• Barley v. Commonwealth, 2000 Va. App. LEXIS 765 (Ct. of Appeals Nov. 28, 2000).
  • Hunter v. Commonwealth, 690 S.E.2d 792 (2010 Va. App.)
  • Kingrey v. Commonwealth, No. 2202-97-2 (Ct. of Appeals July 13, 1999)
  • Thompson v. Commonwealth, 673 S.E.2d 469 (2009).
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9 comments on “Virginia Knife Laws
  1. Misinformed says:

    There’s some missing information in this article. Pursuant to 18.2-311 of the Code of Virginia, possession of switchblades, blackjacks, metal knuckles, throwing stars, and ballistic knives is a class 4 misdemeanor.

  2. skidmark says:

    18.2-311 does allow some wiggle room for a bone fide collector. It is up to you to convince the judge/jury that you are in fact a collector instead of just someone with a switchblade etc. or two in the sock drawer.

    stay safe.

  3. mike says:

    ok so does this mean I can conceal carry a hunting knife with a 6 inch fixed blade? ?

  4. Leslie Humphreys says:

    I think this law is completely unfair in some cases. Like my story for example I now have a Concealed weapon charge on my record which has ruined my life for a Myrtle Beach souvenir (sparkly switch blade knife) I was teenage girl that had no idea that knives were illegal in VA. While being at Myrtle Beach on vacation one of the store clerks at Wings in S.C. was selling these sparkly Myrtle Beach switch blades for 1.99 with any purchase so I bought one. Well that winter I was with a girl from school that was allegedly stealing a shirt and the cop ask if he could search me to just to be sure. Since I knew I don’t steal I agreed for him to search my bag. Well to my surprised he pulls out the souvenir from a zipper on the inside of my purse and said don’t you know this is illegal? And I said no its been in that zipper since I left Myrtle Beach. I had forgotten even purchasing it that summer. To make a long story short I now have a Concealed weapon charge which has prevented me from working in a hospital, bank, retails and every other decent job that my town had to offer. It’s very devastating that after 13 year, $895 in fines, 3 days in jail, $150 to file a petition for expungement and no job I feel like I’ve suffered enough for a $1.99 souvenir that I purchased on vacation 13 years ago. Justice needs to be served because I was misjudge and use as a example. I had never been in any trouble before and didn’t think I’d need a lawyer but I was fooled.

  5. Better check again.
    Yo missed a very important part of the law.

    § 18.2-311. Prohibiting the selling or having in possession blackjacks, etc.

    If any person sells or barters, or exhibits for sale or for barter, or gives or furnishes, or causes to be sold, bartered, given or furnished, or has in his possession, or under his control, with the intent of selling, bartering, giving or furnishing, any blackjack, brass or metal knucks, any disc of whatever configuration having at least two points or pointed blades which is designed to be thrown or propelled and which may be known as a throwing star or oriental dart, switchblade knife, ballistic knife as defined in § 18.2-307.1, or like weapons, such person is guilty of a Class 4 misdemeanor. The having in one’s possession of any such weapon shall be prima facie evidence, except in the case of a conservator of the peace, of his intent to sell, barter, give or furnish the same.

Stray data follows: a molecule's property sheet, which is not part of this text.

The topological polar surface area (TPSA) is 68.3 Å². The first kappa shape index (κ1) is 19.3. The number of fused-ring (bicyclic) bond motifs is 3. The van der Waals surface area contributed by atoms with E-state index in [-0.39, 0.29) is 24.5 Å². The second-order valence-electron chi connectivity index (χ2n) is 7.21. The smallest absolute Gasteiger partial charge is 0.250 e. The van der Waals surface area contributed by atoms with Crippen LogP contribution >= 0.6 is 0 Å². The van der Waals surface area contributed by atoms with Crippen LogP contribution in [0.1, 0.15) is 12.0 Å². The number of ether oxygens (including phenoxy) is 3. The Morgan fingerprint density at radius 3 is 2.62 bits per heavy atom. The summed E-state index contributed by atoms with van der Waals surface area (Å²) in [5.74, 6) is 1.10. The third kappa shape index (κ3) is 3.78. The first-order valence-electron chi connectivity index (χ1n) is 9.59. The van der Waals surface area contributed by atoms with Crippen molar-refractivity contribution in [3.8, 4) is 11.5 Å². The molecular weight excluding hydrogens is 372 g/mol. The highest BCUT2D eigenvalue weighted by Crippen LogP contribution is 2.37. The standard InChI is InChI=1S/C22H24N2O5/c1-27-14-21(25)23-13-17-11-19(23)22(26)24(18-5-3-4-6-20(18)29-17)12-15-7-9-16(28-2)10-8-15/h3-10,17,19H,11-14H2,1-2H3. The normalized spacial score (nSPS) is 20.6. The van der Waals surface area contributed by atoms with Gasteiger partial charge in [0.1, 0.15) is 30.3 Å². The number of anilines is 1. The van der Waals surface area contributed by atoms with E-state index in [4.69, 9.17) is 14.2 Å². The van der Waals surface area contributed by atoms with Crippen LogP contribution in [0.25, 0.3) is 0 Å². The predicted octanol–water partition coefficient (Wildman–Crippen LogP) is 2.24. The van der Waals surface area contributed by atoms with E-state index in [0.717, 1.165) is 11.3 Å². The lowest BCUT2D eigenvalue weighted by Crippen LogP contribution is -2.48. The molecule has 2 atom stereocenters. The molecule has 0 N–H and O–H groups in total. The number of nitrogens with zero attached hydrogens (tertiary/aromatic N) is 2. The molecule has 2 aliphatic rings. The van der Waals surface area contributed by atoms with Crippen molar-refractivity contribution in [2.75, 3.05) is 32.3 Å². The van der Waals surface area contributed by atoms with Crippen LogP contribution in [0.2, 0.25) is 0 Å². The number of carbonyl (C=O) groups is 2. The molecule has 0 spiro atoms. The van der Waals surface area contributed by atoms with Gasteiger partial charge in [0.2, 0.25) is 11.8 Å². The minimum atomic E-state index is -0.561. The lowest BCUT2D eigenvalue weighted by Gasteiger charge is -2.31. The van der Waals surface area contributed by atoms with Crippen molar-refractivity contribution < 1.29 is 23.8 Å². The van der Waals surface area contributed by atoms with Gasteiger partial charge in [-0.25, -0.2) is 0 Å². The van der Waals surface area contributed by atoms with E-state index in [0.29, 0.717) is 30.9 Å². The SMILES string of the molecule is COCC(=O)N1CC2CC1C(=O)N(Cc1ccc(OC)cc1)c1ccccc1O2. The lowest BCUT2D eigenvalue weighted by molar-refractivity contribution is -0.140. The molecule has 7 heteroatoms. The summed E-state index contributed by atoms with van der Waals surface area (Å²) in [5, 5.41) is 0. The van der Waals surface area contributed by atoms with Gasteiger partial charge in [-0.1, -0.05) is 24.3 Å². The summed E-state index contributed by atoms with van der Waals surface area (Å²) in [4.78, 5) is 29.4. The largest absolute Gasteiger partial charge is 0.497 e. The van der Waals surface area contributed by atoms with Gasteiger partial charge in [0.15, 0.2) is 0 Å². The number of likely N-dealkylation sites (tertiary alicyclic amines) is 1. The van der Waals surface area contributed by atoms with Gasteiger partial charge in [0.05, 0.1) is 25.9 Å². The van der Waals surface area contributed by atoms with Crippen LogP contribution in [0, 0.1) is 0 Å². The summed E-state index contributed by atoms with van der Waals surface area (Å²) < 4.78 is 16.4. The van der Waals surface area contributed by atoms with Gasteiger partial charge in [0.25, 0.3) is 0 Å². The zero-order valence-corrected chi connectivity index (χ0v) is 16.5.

(Code 1950, § 18.1-271; 1960, c. 358; 1975, cc. 14, 15; 1985, c. 394; 1988, c. 359; 2013, c. 746.)

  6. And there is no “wiggle room unless you are a “conservator of the peace.”

    Collectirs get no relief.

  7. MrSatyre says:

    Anyone know how this law views knives such as the Gerber Uppercut? It has a 2″ fixed blade but has a handle perpendicular to the blade. I guess you would call it a punch-style knife, for lack of a better term.

  8. Bryan McConnell says:

    The knife laws are obscure even when someone simplifies. I have a conceal carry permit to carry a firearm but I cannot conceal a fixed blade or switchblade knife? As I understand it, that’s the way it is. Laws should not be baffling to citizens because we have to follow them without the burden of having an attorney explain it to us. If one “open carries” a switchblade, he is perfectly within the law?

  9. John Bradley says:

    This article gets most everything wrong.

    Firstly, unpublished opinions are meaningless. You cannot base a legal argument upon them, and until very recently it was malpractice to even mention them to a court.

    Second, under “{O]f a like kind”, the Supreme Court of Virginia (the final authority on the interpretation of Virginia law) in Thompson v. Commonwealth (Thompson v. Com., 673 S.E.2d 469, 277 Va. 280 (Va., 2009)) concluded that a “butterfly knife” of balisong was NOT a “weapon of like kind” to any of the weapons listed, and as such, there exists no prohibition against carrying one concealed. So ignore everything that was said about Kingrey.

    Additionally, in contrast to Delcid cited in “Definitions of Various Kinds of Knives”, the court in Thompson rejected the concept that the intent for which a knife is carried has any bearing on whether or not the statute is violated. They specifically invite the legislature to craft a statute which incorporates intent, but the legislature has never done so.

    As such, the current, controlling law in Virginia is that, to convict someone of carrying a knife concealed about one’s person, the Commonwealth must prove the following:

    1) That it is one of the weapons described by the statute (“dirk, bowie knife, switchblade knife,…” etc.).

    OR…

    1) That it is, by design and function, a weapon. The simple fact that an object (knife or otherwise) can be used as a weapon is insufficient.

    2) That it is a weapon “of like kind” to one of the enumerated weapons. After analysis, the court conclude that to be “of like kind”, a weapon must possess ALL the characteristics of the prohibited weapon. Functionally, that means that it must be a dirk, bowie knife or switchblade, even if it is named something different.

    Finally, what is prohibited by 18.2-311 is possession with the intent to sell or distribute. It does not that mere possession shal be “prima facie evidence” of that intent, but that is not sufficient to convict (and frankly, makes a great argument for this statute being unconstitutional on its face).

    I am a lawyer, licensed in Virginia, so I do know what I’m talking about. However, laws do change all the time, and, while this has been the state of the law for the last five years, it could change with a new court case or in the current legislative year. In addition, police officers, lawyers (prosecution and defense) and judges have all been known to be mistaken about the law from time to time. Which is to say, being within the law doesn’t always make you “safe”. I myself have been arrested (charges dropped), and I have represented clients who were arrested (and convicted, though it was overturned) for possessing and carrying knives which were not illegal. Knives make cops nervous, and making cops nervous, while not illegal, is unlikely to brighten your day.